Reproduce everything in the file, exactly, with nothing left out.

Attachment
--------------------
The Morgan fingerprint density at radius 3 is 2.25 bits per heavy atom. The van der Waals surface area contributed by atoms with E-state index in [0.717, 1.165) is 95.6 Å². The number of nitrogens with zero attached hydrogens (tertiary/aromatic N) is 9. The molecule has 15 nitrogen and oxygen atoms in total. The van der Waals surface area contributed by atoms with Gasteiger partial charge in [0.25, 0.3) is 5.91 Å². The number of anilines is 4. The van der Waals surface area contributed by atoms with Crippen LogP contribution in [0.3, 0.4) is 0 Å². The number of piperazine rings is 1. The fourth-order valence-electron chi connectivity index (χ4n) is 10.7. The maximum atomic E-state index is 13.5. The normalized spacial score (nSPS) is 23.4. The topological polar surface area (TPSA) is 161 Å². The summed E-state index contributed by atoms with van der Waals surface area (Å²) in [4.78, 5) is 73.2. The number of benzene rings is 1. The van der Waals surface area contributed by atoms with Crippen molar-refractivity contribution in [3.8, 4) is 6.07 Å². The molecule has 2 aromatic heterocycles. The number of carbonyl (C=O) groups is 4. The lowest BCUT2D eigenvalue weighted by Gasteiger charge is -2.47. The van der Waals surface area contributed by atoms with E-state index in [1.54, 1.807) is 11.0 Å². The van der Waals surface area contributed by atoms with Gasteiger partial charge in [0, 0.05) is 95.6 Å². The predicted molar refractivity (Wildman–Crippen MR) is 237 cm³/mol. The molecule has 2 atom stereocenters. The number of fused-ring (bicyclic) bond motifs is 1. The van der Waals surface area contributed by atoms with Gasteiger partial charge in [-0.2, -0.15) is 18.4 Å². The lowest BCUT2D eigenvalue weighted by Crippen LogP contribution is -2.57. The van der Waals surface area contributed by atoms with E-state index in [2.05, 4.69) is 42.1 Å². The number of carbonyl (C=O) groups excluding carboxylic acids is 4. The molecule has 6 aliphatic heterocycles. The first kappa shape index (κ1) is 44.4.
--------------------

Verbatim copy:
The Morgan fingerprint density at radius 3 is 2.25 bits per heavy atom. The van der Waals surface area contributed by atoms with E-state index in [0.717, 1.165) is 95.6 Å². The number of nitrogens with zero attached hydrogens (tertiary/aromatic N) is 9. The molecule has 15 nitrogen and oxygen atoms in total. The van der Waals surface area contributed by atoms with Gasteiger partial charge in [0.25, 0.3) is 5.91 Å². The number of anilines is 4. The van der Waals surface area contributed by atoms with Crippen LogP contribution in [0.3, 0.4) is 0 Å². The number of piperazine rings is 1. The fourth-order valence-electron chi connectivity index (χ4n) is 10.7. The maximum atomic E-state index is 13.5. The normalized spacial score (nSPS) is 23.4. The topological polar surface area (TPSA) is 161 Å². The summed E-state index contributed by atoms with van der Waals surface area (Å²) in [4.78, 5) is 73.2. The number of benzene rings is 1. The van der Waals surface area contributed by atoms with Crippen molar-refractivity contribution in [3.8, 4) is 6.07 Å². The molecule has 2 aromatic heterocycles. The number of carbonyl (C=O) groups is 4. The lowest BCUT2D eigenvalue weighted by Gasteiger charge is -2.47. The van der Waals surface area contributed by atoms with E-state index in [1.54, 1.807) is 11.0 Å². The van der Waals surface area contributed by atoms with Gasteiger partial charge in [0, 0.05) is 95.6 Å². The predicted molar refractivity (Wildman–Crippen MR) is 237 cm³/mol. The molecule has 2 atom stereocenters. The number of fused-ring (bicyclic) bond motifs is 1. The van der Waals surface area contributed by atoms with Gasteiger partial charge in [-0.2, -0.15) is 18.4 Å². The lowest BCUT2D eigenvalue weighted by Crippen LogP contribution is -2.57. The van der Waals surface area contributed by atoms with E-state index in [2.05, 4.69) is 42.1 Å². The number of carbonyl (C=O) groups excluding carboxylic acids is 4. The molecule has 6 aliphatic heterocycles. The first kappa shape index (κ1) is 44.4.